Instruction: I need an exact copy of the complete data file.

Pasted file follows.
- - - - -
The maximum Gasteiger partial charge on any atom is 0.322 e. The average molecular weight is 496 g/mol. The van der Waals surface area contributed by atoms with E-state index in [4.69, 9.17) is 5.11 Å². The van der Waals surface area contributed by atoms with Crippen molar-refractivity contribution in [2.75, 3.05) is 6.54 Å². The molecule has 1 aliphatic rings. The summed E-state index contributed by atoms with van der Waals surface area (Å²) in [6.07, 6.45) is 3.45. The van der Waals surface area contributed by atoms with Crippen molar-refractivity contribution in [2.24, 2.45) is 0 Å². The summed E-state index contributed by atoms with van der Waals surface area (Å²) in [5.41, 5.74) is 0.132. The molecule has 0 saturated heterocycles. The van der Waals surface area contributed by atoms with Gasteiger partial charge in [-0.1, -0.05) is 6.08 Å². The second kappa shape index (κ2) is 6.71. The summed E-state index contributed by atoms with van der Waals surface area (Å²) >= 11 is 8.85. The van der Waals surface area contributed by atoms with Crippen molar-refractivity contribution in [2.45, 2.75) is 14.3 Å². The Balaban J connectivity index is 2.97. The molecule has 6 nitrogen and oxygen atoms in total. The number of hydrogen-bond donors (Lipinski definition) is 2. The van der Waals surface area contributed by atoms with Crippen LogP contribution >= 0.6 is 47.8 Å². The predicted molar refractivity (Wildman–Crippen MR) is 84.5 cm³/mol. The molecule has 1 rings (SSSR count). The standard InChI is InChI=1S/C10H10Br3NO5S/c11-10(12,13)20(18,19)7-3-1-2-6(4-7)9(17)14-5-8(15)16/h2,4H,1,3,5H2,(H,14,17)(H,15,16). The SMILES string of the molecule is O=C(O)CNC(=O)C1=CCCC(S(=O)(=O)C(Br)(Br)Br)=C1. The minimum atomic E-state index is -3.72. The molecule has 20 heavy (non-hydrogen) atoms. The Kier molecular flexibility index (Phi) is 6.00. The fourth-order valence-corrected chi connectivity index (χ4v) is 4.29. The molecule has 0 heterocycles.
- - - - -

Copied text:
The maximum Gasteiger partial charge on any atom is 0.322 e. The average molecular weight is 496 g/mol. The van der Waals surface area contributed by atoms with E-state index in [4.69, 9.17) is 5.11 Å². The van der Waals surface area contributed by atoms with Crippen molar-refractivity contribution in [2.75, 3.05) is 6.54 Å². The molecule has 1 aliphatic rings. The summed E-state index contributed by atoms with van der Waals surface area (Å²) in [6.07, 6.45) is 3.45. The van der Waals surface area contributed by atoms with Crippen molar-refractivity contribution in [2.24, 2.45) is 0 Å². The summed E-state index contributed by atoms with van der Waals surface area (Å²) in [5.41, 5.74) is 0.132. The molecule has 0 saturated heterocycles. The van der Waals surface area contributed by atoms with Gasteiger partial charge in [-0.1, -0.05) is 6.08 Å². The second kappa shape index (κ2) is 6.71. The summed E-state index contributed by atoms with van der Waals surface area (Å²) >= 11 is 8.85. The van der Waals surface area contributed by atoms with Crippen molar-refractivity contribution in [2.45, 2.75) is 14.3 Å². The Balaban J connectivity index is 2.97. The molecule has 6 nitrogen and oxygen atoms in total. The number of hydrogen-bond donors (Lipinski definition) is 2. The van der Waals surface area contributed by atoms with Crippen LogP contribution >= 0.6 is 47.8 Å². The predicted molar refractivity (Wildman–Crippen MR) is 84.5 cm³/mol. The molecule has 1 rings (SSSR count). The standard InChI is InChI=1S/C10H10Br3NO5S/c11-10(12,13)20(18,19)7-3-1-2-6(4-7)9(17)14-5-8(15)16/h2,4H,1,3,5H2,(H,14,17)(H,15,16). The SMILES string of the molecule is O=C(O)CNC(=O)C1=CCCC(S(=O)(=O)C(Br)(Br)Br)=C1. The minimum atomic E-state index is -3.72. The molecule has 20 heavy (non-hydrogen) atoms. The Kier molecular flexibility index (Phi) is 6.00. The fourth-order valence-corrected chi connectivity index (χ4v) is 4.29. The molecule has 0 heterocycles.